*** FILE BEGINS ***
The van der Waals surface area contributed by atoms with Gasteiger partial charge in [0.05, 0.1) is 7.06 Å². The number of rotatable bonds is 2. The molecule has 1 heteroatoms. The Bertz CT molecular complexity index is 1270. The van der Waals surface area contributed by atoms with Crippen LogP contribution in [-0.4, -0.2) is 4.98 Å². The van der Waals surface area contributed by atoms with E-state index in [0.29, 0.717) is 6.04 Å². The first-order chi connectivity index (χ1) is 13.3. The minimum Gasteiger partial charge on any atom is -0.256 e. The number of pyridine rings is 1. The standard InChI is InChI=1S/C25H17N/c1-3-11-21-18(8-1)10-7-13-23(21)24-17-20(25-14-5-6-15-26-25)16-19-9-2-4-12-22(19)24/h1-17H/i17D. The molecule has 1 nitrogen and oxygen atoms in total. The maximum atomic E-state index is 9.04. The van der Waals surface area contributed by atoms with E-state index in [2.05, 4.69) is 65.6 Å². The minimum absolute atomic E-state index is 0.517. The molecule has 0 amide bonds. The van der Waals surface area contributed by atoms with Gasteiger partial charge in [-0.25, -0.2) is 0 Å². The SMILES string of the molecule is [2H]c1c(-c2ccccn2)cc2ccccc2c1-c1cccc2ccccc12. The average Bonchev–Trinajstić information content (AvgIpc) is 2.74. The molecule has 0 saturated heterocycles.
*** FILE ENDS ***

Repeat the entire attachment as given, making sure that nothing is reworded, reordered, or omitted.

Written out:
The van der Waals surface area contributed by atoms with Gasteiger partial charge in [0.05, 0.1) is 7.06 Å². The number of rotatable bonds is 2. The molecule has 1 heteroatoms. The Bertz CT molecular complexity index is 1270. The van der Waals surface area contributed by atoms with Crippen LogP contribution in [-0.4, -0.2) is 4.98 Å². The van der Waals surface area contributed by atoms with E-state index in [0.29, 0.717) is 6.04 Å². The first-order chi connectivity index (χ1) is 13.3. The minimum Gasteiger partial charge on any atom is -0.256 e. The number of pyridine rings is 1. The standard InChI is InChI=1S/C25H17N/c1-3-11-21-18(8-1)10-7-13-23(21)24-17-20(25-14-5-6-15-26-25)16-19-9-2-4-12-22(19)24/h1-17H/i17D. The molecule has 1 nitrogen and oxygen atoms in total. The maximum atomic E-state index is 9.04. The van der Waals surface area contributed by atoms with E-state index in [2.05, 4.69) is 65.6 Å². The minimum absolute atomic E-state index is 0.517. The molecule has 0 amide bonds. The van der Waals surface area contributed by atoms with Gasteiger partial charge in [-0.25, -0.2) is 0 Å². The SMILES string of the molecule is [2H]c1c(-c2ccccn2)cc2ccccc2c1-c1cccc2ccccc12. The average Bonchev–Trinajstić information content (AvgIpc) is 2.74. The molecule has 0 saturated heterocycles.